Occupational therapy for self-feeding is just one of the many pediatric services we provide at Therapy Care in Batavia. If your child is having trouble feeding himself or herself, we will work alongside you as the parent(s) to help your child develop this important self-care skill!
What is Self-Feeding?
Self-feeding is exactly what it sounds like: Feeding oneself. If a child is experiencing developmental delays or having trouble with many of the skills we think of as “hand-eye coordination,” occupational therapy may be needed to help them learn to self-feed.
Kids generally start self-feeding as early as 5 months, by being able to be spoon-fed some cereal by mom or dad. They should be able to hold a bottle by 6 months of age and should be handling a fork or spoon on their own (with supervision) by the time they’re 24 months of age. There are additional self-feeding milestones that you can ask your pediatrician about. Keep in mind that these milestones are all averages, and it doesn’t necessarily mean a child needs occupational therapy if they’re a little “late” developing any of these skills.
If your child is failing to meet certain self-feeding milestones, be sure to mention it to your pediatrician.
Occupational Therapy for Self-Feeding
Occupational therapy that we provide for children with self-feeding issues includes development of the following skills:
- Oral motor skills
- Fine motor skills
- Gross motor skills
- Visual skills
- Cognitive skills
- Sensory processing skills
There is no “one size fits all” process in occupational therapy. The course of treatment and development can vary widely depending on the reasons why a child is having trouble self-feeding. For example, the course of treatment might be very different if the self-feeding difficulties are caused by an eyesight problem, versus a sensory processing issue.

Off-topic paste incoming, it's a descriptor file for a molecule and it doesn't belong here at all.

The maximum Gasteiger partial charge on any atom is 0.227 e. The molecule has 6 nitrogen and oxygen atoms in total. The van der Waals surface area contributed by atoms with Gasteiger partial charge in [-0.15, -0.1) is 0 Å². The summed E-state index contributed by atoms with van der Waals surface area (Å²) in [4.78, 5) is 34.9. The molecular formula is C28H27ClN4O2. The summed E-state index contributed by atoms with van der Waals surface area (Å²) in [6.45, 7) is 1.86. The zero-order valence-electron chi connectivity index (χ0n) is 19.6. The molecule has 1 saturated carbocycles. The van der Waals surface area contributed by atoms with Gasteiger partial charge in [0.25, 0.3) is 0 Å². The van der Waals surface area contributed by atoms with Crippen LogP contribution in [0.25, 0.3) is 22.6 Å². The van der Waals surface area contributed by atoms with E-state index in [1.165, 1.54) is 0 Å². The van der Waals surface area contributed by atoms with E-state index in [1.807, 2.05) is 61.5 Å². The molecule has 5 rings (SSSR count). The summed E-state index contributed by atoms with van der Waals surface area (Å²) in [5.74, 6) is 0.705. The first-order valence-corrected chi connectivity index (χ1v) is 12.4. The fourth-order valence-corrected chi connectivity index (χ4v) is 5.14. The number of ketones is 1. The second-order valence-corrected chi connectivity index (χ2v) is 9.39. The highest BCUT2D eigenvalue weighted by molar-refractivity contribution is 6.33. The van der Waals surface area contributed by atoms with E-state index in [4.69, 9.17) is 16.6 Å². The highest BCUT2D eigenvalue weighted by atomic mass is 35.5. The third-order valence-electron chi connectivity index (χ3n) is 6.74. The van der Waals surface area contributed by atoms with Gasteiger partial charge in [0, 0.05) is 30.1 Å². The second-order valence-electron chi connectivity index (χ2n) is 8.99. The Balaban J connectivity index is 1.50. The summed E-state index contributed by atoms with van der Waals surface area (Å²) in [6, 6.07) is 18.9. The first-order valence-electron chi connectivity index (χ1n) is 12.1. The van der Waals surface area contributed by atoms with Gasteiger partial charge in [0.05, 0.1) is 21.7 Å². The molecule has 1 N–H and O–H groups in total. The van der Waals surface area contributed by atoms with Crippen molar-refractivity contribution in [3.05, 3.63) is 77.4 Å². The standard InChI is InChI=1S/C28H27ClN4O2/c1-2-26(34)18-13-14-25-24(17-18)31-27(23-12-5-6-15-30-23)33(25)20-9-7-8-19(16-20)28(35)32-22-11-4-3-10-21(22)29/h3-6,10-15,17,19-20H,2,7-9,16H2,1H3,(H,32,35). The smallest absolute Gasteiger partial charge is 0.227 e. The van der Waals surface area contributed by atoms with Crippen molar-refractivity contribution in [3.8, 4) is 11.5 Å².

Common Symptoms in Kids
The most common symptoms of a self-feeding issue in a child is a lack of consistently hitting the milestone markers for their age. If they have difficulty bringing a spoon to their own mouth without help at 12 months, it’s no cause to be upset. If they still can’t manage a spoon by the time they’re 15 to 18 months of age, it’s time to talk to your pediatrician.
We want to stress that if your child is having trouble meeting the self-feeding markers, it’s not a cause for alarm. But it is an issue that you should take seriously by bringing it up to your pediatrician. The earlier you intervene in a problem with motor skills development, the better the outcome will likely be.
Ready to Get Started
Every child is different, so the course of occupational therapy that we work on with you and your child will vary based on any pediatric diagnosis and your child’s developmental skills. Your participation as a parent will be a vital part of the process as we work together to build up your child’s self-feeding skills!
Call our Batavia office today at Therapy Care to schedule a pediatric consultation.